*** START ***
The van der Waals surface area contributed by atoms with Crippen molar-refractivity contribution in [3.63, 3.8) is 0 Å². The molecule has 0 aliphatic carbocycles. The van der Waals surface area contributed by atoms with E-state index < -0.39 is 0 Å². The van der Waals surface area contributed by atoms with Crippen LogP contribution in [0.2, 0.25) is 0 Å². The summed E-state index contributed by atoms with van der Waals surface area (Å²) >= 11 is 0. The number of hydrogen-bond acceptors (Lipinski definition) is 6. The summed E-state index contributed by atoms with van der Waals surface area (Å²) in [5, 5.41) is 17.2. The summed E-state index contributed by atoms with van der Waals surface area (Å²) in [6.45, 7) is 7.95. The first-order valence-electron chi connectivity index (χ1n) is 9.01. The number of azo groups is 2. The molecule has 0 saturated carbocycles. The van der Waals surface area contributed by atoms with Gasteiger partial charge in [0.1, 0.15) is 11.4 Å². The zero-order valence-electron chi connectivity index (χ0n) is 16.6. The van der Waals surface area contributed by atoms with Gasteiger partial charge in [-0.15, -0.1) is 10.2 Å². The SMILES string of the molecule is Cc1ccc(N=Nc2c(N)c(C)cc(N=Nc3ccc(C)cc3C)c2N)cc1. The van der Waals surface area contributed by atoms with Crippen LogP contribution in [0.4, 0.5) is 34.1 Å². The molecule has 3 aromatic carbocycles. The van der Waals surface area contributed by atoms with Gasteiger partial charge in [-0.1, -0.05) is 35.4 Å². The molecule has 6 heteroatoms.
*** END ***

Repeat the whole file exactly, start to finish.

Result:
The van der Waals surface area contributed by atoms with Crippen molar-refractivity contribution in [3.63, 3.8) is 0 Å². The molecule has 0 aliphatic carbocycles. The van der Waals surface area contributed by atoms with E-state index < -0.39 is 0 Å². The van der Waals surface area contributed by atoms with Crippen LogP contribution in [0.2, 0.25) is 0 Å². The summed E-state index contributed by atoms with van der Waals surface area (Å²) >= 11 is 0. The number of hydrogen-bond acceptors (Lipinski definition) is 6. The summed E-state index contributed by atoms with van der Waals surface area (Å²) in [5, 5.41) is 17.2. The summed E-state index contributed by atoms with van der Waals surface area (Å²) in [6.45, 7) is 7.95. The first-order valence-electron chi connectivity index (χ1n) is 9.01. The number of azo groups is 2. The molecule has 0 saturated carbocycles. The van der Waals surface area contributed by atoms with Gasteiger partial charge in [0.1, 0.15) is 11.4 Å². The zero-order valence-electron chi connectivity index (χ0n) is 16.6. The van der Waals surface area contributed by atoms with Gasteiger partial charge in [-0.15, -0.1) is 10.2 Å². The SMILES string of the molecule is Cc1ccc(N=Nc2c(N)c(C)cc(N=Nc3ccc(C)cc3C)c2N)cc1. The van der Waals surface area contributed by atoms with Crippen LogP contribution in [0.4, 0.5) is 34.1 Å². The molecule has 3 aromatic carbocycles. The van der Waals surface area contributed by atoms with Gasteiger partial charge in [-0.1, -0.05) is 35.4 Å². The molecule has 6 heteroatoms.